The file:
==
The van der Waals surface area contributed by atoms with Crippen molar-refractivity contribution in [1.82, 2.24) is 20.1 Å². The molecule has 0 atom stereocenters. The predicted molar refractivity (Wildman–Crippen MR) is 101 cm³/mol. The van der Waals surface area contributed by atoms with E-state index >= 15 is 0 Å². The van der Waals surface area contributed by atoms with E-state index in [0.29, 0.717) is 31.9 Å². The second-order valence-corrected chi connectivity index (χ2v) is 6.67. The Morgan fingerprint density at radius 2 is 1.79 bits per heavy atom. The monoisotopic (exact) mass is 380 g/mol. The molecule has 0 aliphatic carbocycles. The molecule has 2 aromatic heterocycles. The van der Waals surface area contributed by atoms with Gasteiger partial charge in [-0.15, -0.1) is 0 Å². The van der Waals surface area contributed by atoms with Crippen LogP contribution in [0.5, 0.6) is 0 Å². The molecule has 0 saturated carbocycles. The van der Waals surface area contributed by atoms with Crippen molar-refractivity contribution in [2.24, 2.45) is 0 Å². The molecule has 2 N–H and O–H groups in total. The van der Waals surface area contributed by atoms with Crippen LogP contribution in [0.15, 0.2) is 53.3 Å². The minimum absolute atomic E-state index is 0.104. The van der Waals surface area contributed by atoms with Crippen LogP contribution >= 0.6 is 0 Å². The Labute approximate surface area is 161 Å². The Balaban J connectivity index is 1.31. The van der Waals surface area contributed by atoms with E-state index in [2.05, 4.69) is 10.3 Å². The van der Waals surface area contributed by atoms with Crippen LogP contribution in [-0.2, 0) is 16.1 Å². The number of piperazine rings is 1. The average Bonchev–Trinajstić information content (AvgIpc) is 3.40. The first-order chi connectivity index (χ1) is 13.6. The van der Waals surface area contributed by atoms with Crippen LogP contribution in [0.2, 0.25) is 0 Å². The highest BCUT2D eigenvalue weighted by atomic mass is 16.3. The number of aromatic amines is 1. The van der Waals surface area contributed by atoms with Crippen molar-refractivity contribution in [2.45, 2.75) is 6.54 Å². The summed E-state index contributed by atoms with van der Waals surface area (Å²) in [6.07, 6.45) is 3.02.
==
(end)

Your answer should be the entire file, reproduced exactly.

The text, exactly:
The van der Waals surface area contributed by atoms with Crippen molar-refractivity contribution in [1.82, 2.24) is 20.1 Å². The molecule has 0 atom stereocenters. The predicted molar refractivity (Wildman–Crippen MR) is 101 cm³/mol. The van der Waals surface area contributed by atoms with E-state index >= 15 is 0 Å². The van der Waals surface area contributed by atoms with E-state index in [0.29, 0.717) is 31.9 Å². The second-order valence-corrected chi connectivity index (χ2v) is 6.67. The Morgan fingerprint density at radius 2 is 1.79 bits per heavy atom. The monoisotopic (exact) mass is 380 g/mol. The molecule has 0 aliphatic carbocycles. The molecule has 2 aromatic heterocycles. The van der Waals surface area contributed by atoms with Gasteiger partial charge in [-0.15, -0.1) is 0 Å². The van der Waals surface area contributed by atoms with Crippen LogP contribution in [0.5, 0.6) is 0 Å². The molecule has 0 saturated carbocycles. The van der Waals surface area contributed by atoms with Crippen molar-refractivity contribution in [2.24, 2.45) is 0 Å². The molecule has 2 N–H and O–H groups in total. The van der Waals surface area contributed by atoms with Crippen LogP contribution in [0.15, 0.2) is 53.3 Å². The minimum absolute atomic E-state index is 0.104. The van der Waals surface area contributed by atoms with Crippen LogP contribution >= 0.6 is 0 Å². The Labute approximate surface area is 161 Å². The Balaban J connectivity index is 1.31. The van der Waals surface area contributed by atoms with E-state index in [2.05, 4.69) is 10.3 Å². The van der Waals surface area contributed by atoms with Crippen LogP contribution in [-0.2, 0) is 16.1 Å². The number of piperazine rings is 1. The average Bonchev–Trinajstić information content (AvgIpc) is 3.40. The first-order chi connectivity index (χ1) is 13.6. The van der Waals surface area contributed by atoms with Crippen LogP contribution in [0.2, 0.25) is 0 Å². The highest BCUT2D eigenvalue weighted by atomic mass is 16.3. The number of aromatic amines is 1. The van der Waals surface area contributed by atoms with Crippen molar-refractivity contribution in [2.45, 2.75) is 6.54 Å². The summed E-state index contributed by atoms with van der Waals surface area (Å²) in [6.07, 6.45) is 3.02.